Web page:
A phylogenetic analysis based on the concatenated amino acid sequences of 29 orthologous poxvirus proteins conserved across all established genera of chordopoxviruses, revealed a clade comprised of ORFV, BPSV, MOCV and Crocodilepox virus [117]. This clade matches the distribution of PACR homologues among poxviruses (SQPV was not analysed), raising the possibility that poxviral PACRs represent divergence from a single ancestral acquisition event rather than a set of independent acquisitions events. Consideration of this possibility is made more difficult by the absence of available sequence information for the APC11s of either squirrels or Nile crocodiles. However, mammalian APC11s show very high inter-species amino acid sequence identities and even the APC11 of the arboreal lizard, Anolis carolinenis, shares 94% amino acid sequence identity with human APC11.
Examination of the inter-relatedness of the viral APC11 homologues shows that mammalian poxvirus PACRs share 35–40% amino acid sequence identity between genera, whereas the crocodilepox virus PACR has 20-29% sequence identity with other PACRs. And all PACRs show between 26-30% amino acid sequence identity with human APC11. Together these observations suggest that PACRs represent divergence from a single ancestral acquisition event. That interpretation further suggests that all PACR-encoding, G+C-rich poxviruses share a common ancestor that arose after divergence from the ancestor of the remainder of the chordopoxviruses. Further detailed phylogenetic analyses will be required to address this possibility.

15. Orf Virus Infection of Skin: An Evolutionary Masterpiece of Adaptation

The genes of ORFV that are most distantly related to or absent from other poxviruses are involved in host range, virulence, and pathogenesis. The functional characterisation of these genes illustrates how exquisitely ORFV has adapted, during the course of evolution, to replicate in keratinocytes within the epidermal layer of the skin.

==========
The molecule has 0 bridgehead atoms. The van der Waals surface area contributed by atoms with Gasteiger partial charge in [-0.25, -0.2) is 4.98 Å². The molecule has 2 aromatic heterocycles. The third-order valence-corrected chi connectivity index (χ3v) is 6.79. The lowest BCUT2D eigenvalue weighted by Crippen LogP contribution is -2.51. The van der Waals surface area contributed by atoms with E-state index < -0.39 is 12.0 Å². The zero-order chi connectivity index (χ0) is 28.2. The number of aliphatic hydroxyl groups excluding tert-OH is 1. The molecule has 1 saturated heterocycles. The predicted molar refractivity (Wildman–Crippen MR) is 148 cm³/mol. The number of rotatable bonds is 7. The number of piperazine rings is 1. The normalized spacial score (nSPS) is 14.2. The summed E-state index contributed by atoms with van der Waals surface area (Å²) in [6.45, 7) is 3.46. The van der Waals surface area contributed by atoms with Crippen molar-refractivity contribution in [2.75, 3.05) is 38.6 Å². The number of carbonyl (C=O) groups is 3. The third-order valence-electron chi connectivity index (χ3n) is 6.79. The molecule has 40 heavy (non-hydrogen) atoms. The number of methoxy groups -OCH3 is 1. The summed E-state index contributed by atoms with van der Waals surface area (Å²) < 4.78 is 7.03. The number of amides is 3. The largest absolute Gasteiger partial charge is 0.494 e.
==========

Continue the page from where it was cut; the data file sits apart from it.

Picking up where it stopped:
The skin has a number of functions that include forming a physical barrier to the environment, maintaining body temperature and providing a complex immune system to defend the host against infectious pathogens. Keratinocytes form the differentiated layers of cells termed the epidermis that are strategically positioned in the outermost layer of the body. The dermis, which underlies the epidermis is considerably more complex and is composed of a matrix of collagen, elastin and reticular fibres and contains many specialised cells such as various dendritic cell subsets and T cell subsets, natural killer cells, macrophages, mast cells and fibroblasts [1]. The dermis is drained by lymphatic and vascular conduits, through which migrating cells can traffic. While the innate response to skin infection is largely initiated within the epidermis, dendritic cells from the dermis and blood are recruited to the epidermis during skin infections to initiate the adaptive immune responses.
The type of factors that ORFV encodes suggests that it has the ability to subvert the host’s immediate early innate responses. Keratinocytes act as proinflammatory signal transducers responding to non-specific stimuli by secreting inflammatory cytokines, chemotactic factors, antimicrobial peptides and adhesion molecules and IFNs into the epidermal compartment. These factors are produced via the NF-κB signalling pathway, as a result of Toll-like receptor activation [1], inflammasome activation and other sensory molecules that detect foreign nucleic acids and cytokines.
Type 1 IFNs are produced in abundance by activated keratinocytes [186] and orthopoxviruses produce a number of factors that block the production of these molecules [83], however no such factors have been reported for ORFV although it seems likely that such factors are produced. ORFV does produce a homologue of the VACV E3L gene ORFV020 that has been shown to bind dsRNA and thus prevent the activation of the dsRNA-dependent IFN inducible protein kinase (PKR) that blocks viral protein synthesis [71,72]. In addition ORFV has been shown to inhibit the effects of both type 1 and type 2 IFNs [72] although specific genes such as the C7L and K1L genes of VACV have not been identified [187]. Nor is there evidence in ORFV of genes related to genes of other poxviruses with structural and functional similarities to C7L [188].